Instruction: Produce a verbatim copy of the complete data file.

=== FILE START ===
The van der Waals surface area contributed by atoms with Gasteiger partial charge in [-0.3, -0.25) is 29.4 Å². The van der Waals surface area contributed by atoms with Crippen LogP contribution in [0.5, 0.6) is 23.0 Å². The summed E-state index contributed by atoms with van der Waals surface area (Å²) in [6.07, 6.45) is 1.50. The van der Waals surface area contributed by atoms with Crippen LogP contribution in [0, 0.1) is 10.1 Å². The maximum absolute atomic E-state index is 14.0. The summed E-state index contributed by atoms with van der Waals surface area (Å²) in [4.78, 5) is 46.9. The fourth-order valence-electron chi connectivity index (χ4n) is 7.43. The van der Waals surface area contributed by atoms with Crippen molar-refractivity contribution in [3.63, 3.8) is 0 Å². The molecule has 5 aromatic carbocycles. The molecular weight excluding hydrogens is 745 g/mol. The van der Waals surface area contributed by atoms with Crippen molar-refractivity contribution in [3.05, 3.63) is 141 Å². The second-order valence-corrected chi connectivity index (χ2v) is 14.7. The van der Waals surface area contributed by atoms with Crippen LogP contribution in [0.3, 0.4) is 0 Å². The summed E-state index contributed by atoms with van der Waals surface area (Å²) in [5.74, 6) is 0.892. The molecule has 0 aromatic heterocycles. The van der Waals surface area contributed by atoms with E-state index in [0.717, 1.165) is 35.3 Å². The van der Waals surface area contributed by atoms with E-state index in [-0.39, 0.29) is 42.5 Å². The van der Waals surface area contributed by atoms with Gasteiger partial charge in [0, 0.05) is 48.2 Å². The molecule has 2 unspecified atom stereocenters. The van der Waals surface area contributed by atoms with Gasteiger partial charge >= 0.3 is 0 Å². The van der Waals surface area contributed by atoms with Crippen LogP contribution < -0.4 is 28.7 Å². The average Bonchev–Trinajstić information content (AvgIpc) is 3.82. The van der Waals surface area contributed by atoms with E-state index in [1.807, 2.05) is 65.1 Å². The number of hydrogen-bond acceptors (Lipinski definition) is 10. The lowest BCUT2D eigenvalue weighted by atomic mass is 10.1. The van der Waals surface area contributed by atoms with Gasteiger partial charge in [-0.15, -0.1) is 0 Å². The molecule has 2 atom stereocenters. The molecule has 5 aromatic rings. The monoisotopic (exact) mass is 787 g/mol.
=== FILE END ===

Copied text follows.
The van der Waals surface area contributed by atoms with Gasteiger partial charge in [-0.3, -0.25) is 29.4 Å². The van der Waals surface area contributed by atoms with Crippen LogP contribution in [0.5, 0.6) is 23.0 Å². The summed E-state index contributed by atoms with van der Waals surface area (Å²) in [6.07, 6.45) is 1.50. The van der Waals surface area contributed by atoms with Crippen LogP contribution in [0, 0.1) is 10.1 Å². The maximum absolute atomic E-state index is 14.0. The summed E-state index contributed by atoms with van der Waals surface area (Å²) in [4.78, 5) is 46.9. The fourth-order valence-electron chi connectivity index (χ4n) is 7.43. The van der Waals surface area contributed by atoms with Crippen molar-refractivity contribution in [3.63, 3.8) is 0 Å². The molecule has 5 aromatic carbocycles. The molecular weight excluding hydrogens is 745 g/mol. The van der Waals surface area contributed by atoms with Crippen molar-refractivity contribution in [3.05, 3.63) is 141 Å². The second-order valence-corrected chi connectivity index (χ2v) is 14.7. The van der Waals surface area contributed by atoms with Crippen LogP contribution in [0.3, 0.4) is 0 Å². The summed E-state index contributed by atoms with van der Waals surface area (Å²) in [5.74, 6) is 0.892. The molecule has 0 aromatic heterocycles. The van der Waals surface area contributed by atoms with E-state index in [0.717, 1.165) is 35.3 Å². The van der Waals surface area contributed by atoms with E-state index in [-0.39, 0.29) is 42.5 Å². The van der Waals surface area contributed by atoms with Gasteiger partial charge in [0, 0.05) is 48.2 Å². The molecule has 2 unspecified atom stereocenters. The van der Waals surface area contributed by atoms with Gasteiger partial charge >= 0.3 is 0 Å². The van der Waals surface area contributed by atoms with Crippen LogP contribution < -0.4 is 28.7 Å². The average Bonchev–Trinajstić information content (AvgIpc) is 3.82. The van der Waals surface area contributed by atoms with E-state index in [1.807, 2.05) is 65.1 Å². The number of hydrogen-bond acceptors (Lipinski definition) is 10. The lowest BCUT2D eigenvalue weighted by atomic mass is 10.1. The van der Waals surface area contributed by atoms with Gasteiger partial charge in [-0.15, -0.1) is 0 Å². The molecule has 2 atom stereocenters. The molecule has 5 aromatic rings. The monoisotopic (exact) mass is 787 g/mol.